For the past two decades, under the able direction of Elizabeth Alexander, the P. K. Yonge Library of Florida History has engaged in an aggressive program to collect, catalogue, and calendar primary materials bearing on the two Spanish periods of Florida history. Now with this handsome pamphlet, the library has launched a series of occasional research papers to highlight the richness of its holdings on Spanish Florida.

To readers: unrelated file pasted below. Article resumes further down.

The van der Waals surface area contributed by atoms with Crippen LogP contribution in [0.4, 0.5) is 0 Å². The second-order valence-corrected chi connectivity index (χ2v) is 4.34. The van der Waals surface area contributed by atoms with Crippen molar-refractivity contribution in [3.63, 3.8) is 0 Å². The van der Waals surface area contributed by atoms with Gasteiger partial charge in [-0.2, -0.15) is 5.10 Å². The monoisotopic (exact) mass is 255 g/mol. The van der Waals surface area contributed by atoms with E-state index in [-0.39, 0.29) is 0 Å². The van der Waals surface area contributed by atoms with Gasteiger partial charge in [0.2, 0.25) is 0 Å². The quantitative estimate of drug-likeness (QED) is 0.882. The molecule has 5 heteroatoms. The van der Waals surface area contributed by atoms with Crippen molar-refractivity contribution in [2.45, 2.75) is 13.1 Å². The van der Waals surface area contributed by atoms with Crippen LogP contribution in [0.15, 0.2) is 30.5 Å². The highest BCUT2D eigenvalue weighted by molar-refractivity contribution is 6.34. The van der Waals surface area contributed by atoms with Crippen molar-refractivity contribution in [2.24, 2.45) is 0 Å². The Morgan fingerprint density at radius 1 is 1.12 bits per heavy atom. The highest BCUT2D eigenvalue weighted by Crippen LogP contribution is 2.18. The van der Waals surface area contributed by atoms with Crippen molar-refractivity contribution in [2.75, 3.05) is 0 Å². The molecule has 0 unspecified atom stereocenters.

In this study, Engel Sluiter analyzes the Florida subsidy (situado) for 81 years, 1571-1651. He first provides a well-documented, succinct nine-page history of the situado, those funds sent from Mexico for the military defense of Florida, gifts to the Indians, and support of the Franciscan friars serving in that inhospitable frontier region. A detailed table for this epoch listing the subsidy year, initial grant allocation, payment period, date and amount actually remitted, and purpose of the subsidy payments rounds out the study. Remarkably, only ten years are missing from the table for the 81 years in question—remarkable because so many of the Contaduría records for Mexico in the AGI were so badly burned and washed in the 1924 fire. Interestingly, Sluiter’s findings are revisionist. Contrary to traditional interpretations or the evidence to be gleaned from the correspondence, he shows that the situado was usually delivered on time and usually in the amounts prescribed by law. In sum, this is a valuable work which illuminates a bit of the history of early Spanish Florida and demonstrates how rewarding research in the holdings of the P. K. Yonge Library can be. Scholars and aficionados of early Floridiana can only welcome this new series with great enthusiasm. Engel Sluiter has set a high standard for it.